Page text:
2015-06-16

Simple Guide to Obtaining a Home Loan in Malaysia

Simple Guide to Obtaining a Home Loan in Malaysia



Newcomers to the world of property financing are often worried and scared about making large financial decisions as it involves a large amount of their savings and earnings. One wrong move could land them in deep financial trouble or deplete their earnings and income. Therefore it is best to take some precautions before launching into something as huge as taking out a loan that you would probably spend the rest of your working life paying for.

Deciding how much to pay per month



Generally, experts suggest that your monthly instalment should not exceed one-third of your net income or household income per month. This one third rule includes all your loans including car loan and personal loans, and not just the housing loan instalment.

Margin of financing



The margin of finance means how much of the total costs you can afford to borrow. Usually home or property buyers put a 10% to 20% down payment and then borrow the rest of the 90% or 80%. Many people, especially young adults face issues when saving up to pay down payments and often get help from older relatives like parents. The margin of finance also depends on your standing with the bank and other banks. If you have many loans already being borne, banks can check through credit reporting agencies like CTOS and may offer you a lower margin of finance.

Fixed or Flexible?



Most banks nowadays offer two types of loans, either fixed or flexible rates. A fixed rate means you pay a fixed amount of instalment every month. Fixed instalments also have fixed interest rates and allows you better stability and a better chance to plan your monthly expenditure as everything is predictable.

Flexible loan rates is a system whereby you are allowed to pay a minimum amount or more each month. The more you pay, the excess will be channelled to an associated current account. The more savings you have in that current account, the lower the interest rates will be.

Down Payment



Traditionally and usually, banks will give you up to 90% financing on your property. However, this means you have to prepare at least 10% of the total property value by yourself. Developers usually require 2-3% booking fee or earnest fee and upon signing the sales and purchase agreement, you will be required to spend an additional 7-8% price.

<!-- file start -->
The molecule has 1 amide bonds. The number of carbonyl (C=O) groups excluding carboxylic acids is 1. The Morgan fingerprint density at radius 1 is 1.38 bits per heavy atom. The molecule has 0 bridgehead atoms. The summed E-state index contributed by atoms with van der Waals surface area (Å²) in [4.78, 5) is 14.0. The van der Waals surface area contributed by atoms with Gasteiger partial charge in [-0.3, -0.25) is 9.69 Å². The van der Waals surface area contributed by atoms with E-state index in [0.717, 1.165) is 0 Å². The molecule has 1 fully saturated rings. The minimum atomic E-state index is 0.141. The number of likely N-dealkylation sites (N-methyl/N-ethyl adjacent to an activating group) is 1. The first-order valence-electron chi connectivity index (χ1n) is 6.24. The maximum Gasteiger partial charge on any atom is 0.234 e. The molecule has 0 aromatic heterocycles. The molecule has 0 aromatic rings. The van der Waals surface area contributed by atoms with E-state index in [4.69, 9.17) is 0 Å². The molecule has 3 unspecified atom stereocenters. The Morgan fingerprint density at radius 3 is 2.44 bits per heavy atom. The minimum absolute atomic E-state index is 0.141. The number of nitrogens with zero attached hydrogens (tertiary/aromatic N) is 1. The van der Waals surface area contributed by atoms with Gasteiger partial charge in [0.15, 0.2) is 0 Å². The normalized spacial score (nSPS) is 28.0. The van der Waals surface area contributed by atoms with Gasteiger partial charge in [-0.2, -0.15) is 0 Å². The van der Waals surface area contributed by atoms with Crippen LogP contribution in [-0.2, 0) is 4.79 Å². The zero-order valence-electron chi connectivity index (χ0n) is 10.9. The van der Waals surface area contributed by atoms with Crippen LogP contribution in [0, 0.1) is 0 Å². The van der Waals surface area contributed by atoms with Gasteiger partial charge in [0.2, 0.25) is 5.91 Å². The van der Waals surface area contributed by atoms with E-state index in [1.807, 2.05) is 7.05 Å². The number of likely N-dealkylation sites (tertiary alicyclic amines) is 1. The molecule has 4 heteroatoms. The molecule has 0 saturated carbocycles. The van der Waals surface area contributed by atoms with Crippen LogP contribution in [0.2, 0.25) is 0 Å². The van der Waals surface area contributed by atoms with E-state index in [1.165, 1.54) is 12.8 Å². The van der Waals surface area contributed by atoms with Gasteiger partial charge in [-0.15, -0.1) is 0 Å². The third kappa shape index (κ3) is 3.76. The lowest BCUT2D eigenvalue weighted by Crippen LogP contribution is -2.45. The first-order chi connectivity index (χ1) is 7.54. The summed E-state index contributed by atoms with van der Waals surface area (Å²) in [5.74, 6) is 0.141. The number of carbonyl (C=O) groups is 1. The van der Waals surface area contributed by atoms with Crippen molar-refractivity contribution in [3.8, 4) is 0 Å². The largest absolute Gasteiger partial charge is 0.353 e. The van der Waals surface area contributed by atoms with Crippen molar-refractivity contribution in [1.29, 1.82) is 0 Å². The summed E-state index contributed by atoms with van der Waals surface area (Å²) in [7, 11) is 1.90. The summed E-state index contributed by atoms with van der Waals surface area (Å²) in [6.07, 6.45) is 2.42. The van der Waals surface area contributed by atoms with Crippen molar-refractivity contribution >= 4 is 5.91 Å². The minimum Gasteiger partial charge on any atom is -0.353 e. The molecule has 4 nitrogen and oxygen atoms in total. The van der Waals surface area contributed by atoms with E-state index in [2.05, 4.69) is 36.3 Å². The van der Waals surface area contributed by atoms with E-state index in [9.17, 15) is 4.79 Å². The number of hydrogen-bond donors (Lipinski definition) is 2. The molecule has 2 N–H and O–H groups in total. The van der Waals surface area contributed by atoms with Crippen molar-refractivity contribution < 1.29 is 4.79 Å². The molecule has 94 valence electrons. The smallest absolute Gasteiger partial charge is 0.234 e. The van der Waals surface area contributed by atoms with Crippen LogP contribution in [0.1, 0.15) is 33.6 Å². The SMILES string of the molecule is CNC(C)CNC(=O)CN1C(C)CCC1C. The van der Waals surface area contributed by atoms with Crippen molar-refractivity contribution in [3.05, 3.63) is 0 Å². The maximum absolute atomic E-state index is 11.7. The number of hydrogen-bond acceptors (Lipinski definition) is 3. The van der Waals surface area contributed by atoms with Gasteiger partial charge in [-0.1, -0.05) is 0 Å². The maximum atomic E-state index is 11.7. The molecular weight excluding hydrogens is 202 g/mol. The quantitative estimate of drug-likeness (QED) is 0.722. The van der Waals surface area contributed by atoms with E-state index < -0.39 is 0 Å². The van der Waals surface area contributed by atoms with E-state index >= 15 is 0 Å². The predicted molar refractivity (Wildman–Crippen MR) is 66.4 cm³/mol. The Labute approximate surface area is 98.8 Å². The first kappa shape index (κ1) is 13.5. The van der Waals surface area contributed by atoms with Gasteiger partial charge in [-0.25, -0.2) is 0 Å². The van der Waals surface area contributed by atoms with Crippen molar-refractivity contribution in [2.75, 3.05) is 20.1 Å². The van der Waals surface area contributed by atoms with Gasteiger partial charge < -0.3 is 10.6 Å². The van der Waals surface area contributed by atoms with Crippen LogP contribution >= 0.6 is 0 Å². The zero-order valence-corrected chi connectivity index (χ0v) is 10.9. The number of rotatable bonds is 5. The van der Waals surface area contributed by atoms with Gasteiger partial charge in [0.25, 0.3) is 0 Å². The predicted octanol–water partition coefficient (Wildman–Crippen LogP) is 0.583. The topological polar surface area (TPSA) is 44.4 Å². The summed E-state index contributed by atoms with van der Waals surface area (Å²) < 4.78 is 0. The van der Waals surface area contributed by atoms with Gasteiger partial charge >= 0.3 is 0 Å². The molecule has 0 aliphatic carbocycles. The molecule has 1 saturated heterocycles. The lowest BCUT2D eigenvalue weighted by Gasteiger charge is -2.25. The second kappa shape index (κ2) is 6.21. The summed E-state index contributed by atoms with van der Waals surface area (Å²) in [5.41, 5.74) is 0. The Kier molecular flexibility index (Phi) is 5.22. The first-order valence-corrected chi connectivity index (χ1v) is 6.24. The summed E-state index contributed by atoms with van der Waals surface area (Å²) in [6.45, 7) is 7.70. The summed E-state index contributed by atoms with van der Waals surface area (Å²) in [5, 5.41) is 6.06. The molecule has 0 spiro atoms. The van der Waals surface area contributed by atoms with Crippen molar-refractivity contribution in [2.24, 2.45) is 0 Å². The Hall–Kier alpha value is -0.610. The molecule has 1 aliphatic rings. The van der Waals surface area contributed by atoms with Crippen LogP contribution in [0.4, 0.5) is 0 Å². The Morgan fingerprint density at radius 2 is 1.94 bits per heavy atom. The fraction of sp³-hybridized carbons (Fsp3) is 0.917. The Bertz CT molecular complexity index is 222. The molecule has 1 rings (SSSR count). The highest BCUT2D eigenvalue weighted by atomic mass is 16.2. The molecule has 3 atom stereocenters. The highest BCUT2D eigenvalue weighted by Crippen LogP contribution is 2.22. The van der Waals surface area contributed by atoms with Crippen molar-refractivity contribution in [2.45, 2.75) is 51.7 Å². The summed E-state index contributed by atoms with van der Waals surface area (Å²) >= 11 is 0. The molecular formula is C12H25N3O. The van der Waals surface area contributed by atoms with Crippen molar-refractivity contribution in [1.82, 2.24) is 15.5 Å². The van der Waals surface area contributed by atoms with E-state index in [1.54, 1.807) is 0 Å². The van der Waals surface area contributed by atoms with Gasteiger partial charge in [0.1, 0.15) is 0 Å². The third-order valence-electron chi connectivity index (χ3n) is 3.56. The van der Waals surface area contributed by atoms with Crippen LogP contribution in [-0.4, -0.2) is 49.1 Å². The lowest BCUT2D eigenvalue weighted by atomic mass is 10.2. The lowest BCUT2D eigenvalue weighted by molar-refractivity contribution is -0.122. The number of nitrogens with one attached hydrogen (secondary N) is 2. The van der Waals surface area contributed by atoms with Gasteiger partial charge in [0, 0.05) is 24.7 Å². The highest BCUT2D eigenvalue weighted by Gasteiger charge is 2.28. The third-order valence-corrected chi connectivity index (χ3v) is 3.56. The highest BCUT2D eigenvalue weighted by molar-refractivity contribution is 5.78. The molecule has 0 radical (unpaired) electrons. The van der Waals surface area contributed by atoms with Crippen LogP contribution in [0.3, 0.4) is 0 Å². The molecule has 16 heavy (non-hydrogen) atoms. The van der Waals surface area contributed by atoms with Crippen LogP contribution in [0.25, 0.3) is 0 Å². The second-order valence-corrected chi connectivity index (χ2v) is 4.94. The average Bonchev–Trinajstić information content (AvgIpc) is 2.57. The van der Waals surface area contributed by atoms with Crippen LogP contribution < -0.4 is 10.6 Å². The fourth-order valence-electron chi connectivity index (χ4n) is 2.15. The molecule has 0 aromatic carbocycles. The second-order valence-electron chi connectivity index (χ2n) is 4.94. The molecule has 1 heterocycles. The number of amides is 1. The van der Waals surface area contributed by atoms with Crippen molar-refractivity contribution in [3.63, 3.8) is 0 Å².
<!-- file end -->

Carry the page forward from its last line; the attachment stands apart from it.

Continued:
Following this, you will be given a 3 month period to settle the balance of the purchase price or secure proof of financing. Alternatively, you can be given an extension but this is subject to interest on top of the amount of balance you need to pay.

Insurance



Upon obtaining a loan, you will also be required to purchase either a Mortgage Reducing Term Assurance (MRTA) or Mortgage Reducing Term Takaful (MRTT) which is a one off premium you pay for insurance should anything happen to the borrower, in which case the insurance will settle the loan in full. The premium paid will be calculated based or the age of the borrower. Naturally, premiums will be higher if the borrower is older. Other factors that will determine the rate of the premium includes the loan tenure, interest rates and loan amount.

Lock in Period



Most banks will define a lock in period for your loan which is the period whereby you can be penalized for paying back your loan in full before the end of the tenure. A general advice is to choose a loan with the shortest Lock in period and the lowest penalty.
Some banks are kind enough not to penalize you if you can give them a prior notice beforehand that you wish to settle your loan earlier than expected.

Miscellaneous Expenditures



The entire process of buying a house requires several small but essential expenditures as well. This includes legal fees, stamp duty, bank processing fees and others. You would also have to factor in utility deposits for your property to start water, electricity and phone services. Not to mention Internet or satellite TV.



Source: Durianproperty.com


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